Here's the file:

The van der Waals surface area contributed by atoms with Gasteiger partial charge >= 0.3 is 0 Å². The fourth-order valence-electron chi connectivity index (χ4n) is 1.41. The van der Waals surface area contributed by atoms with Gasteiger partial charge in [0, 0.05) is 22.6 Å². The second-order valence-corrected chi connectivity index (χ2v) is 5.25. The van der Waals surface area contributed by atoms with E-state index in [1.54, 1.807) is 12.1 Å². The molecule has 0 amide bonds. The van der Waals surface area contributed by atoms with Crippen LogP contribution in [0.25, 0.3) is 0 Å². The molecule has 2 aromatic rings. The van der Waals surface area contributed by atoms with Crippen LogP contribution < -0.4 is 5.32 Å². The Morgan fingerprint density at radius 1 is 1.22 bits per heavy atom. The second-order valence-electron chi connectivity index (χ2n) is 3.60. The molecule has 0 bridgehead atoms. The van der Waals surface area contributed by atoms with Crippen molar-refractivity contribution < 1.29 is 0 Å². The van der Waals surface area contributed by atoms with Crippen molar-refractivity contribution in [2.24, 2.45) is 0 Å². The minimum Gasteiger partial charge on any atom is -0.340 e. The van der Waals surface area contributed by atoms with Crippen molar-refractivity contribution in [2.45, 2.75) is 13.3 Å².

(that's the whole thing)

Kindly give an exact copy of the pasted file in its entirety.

The van der Waals surface area contributed by atoms with Gasteiger partial charge >= 0.3 is 0 Å². The fourth-order valence-electron chi connectivity index (χ4n) is 1.41. The van der Waals surface area contributed by atoms with Gasteiger partial charge in [0, 0.05) is 22.6 Å². The second-order valence-corrected chi connectivity index (χ2v) is 5.25. The van der Waals surface area contributed by atoms with E-state index in [1.54, 1.807) is 12.1 Å². The molecule has 0 amide bonds. The van der Waals surface area contributed by atoms with Crippen LogP contribution in [0.25, 0.3) is 0 Å². The molecule has 2 aromatic rings. The van der Waals surface area contributed by atoms with Crippen LogP contribution < -0.4 is 5.32 Å². The Morgan fingerprint density at radius 1 is 1.22 bits per heavy atom. The second-order valence-electron chi connectivity index (χ2n) is 3.60. The molecule has 0 bridgehead atoms. The van der Waals surface area contributed by atoms with Crippen molar-refractivity contribution < 1.29 is 0 Å². The van der Waals surface area contributed by atoms with Crippen molar-refractivity contribution in [2.24, 2.45) is 0 Å². The minimum Gasteiger partial charge on any atom is -0.340 e. The van der Waals surface area contributed by atoms with Crippen molar-refractivity contribution in [2.45, 2.75) is 13.3 Å².